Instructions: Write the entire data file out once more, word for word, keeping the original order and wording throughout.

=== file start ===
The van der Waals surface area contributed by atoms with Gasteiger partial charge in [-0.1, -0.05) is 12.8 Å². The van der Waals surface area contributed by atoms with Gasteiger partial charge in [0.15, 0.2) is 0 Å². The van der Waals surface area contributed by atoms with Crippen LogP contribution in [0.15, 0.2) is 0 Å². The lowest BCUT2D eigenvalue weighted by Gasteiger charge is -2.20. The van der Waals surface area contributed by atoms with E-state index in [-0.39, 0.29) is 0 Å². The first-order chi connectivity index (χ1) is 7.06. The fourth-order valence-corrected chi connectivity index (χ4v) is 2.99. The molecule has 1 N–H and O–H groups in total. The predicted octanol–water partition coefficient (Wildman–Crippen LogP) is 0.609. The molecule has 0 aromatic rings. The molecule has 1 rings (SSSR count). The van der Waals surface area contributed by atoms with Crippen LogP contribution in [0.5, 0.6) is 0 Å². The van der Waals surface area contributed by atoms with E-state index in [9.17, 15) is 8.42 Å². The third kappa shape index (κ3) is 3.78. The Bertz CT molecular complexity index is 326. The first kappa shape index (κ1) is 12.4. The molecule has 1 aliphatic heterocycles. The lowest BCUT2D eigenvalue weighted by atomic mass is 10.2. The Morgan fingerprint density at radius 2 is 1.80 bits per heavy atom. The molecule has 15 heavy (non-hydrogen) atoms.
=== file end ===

The van der Waals surface area contributed by atoms with Gasteiger partial charge in [-0.1, -0.05) is 12.8 Å². The van der Waals surface area contributed by atoms with Gasteiger partial charge in [0.15, 0.2) is 0 Å². The van der Waals surface area contributed by atoms with Crippen LogP contribution in [0.15, 0.2) is 0 Å². The lowest BCUT2D eigenvalue weighted by Gasteiger charge is -2.20. The van der Waals surface area contributed by atoms with E-state index in [-0.39, 0.29) is 0 Å². The first-order chi connectivity index (χ1) is 7.06. The fourth-order valence-corrected chi connectivity index (χ4v) is 2.99. The molecule has 1 N–H and O–H groups in total. The predicted octanol–water partition coefficient (Wildman–Crippen LogP) is 0.609. The molecule has 0 aromatic rings. The molecule has 1 rings (SSSR count). The van der Waals surface area contributed by atoms with Crippen LogP contribution in [0.5, 0.6) is 0 Å². The van der Waals surface area contributed by atoms with E-state index in [9.17, 15) is 8.42 Å². The third kappa shape index (κ3) is 3.78. The Bertz CT molecular complexity index is 326. The first kappa shape index (κ1) is 12.4. The molecule has 1 aliphatic heterocycles. The lowest BCUT2D eigenvalue weighted by atomic mass is 10.2. The Morgan fingerprint density at radius 2 is 1.80 bits per heavy atom. The molecule has 15 heavy (non-hydrogen) atoms.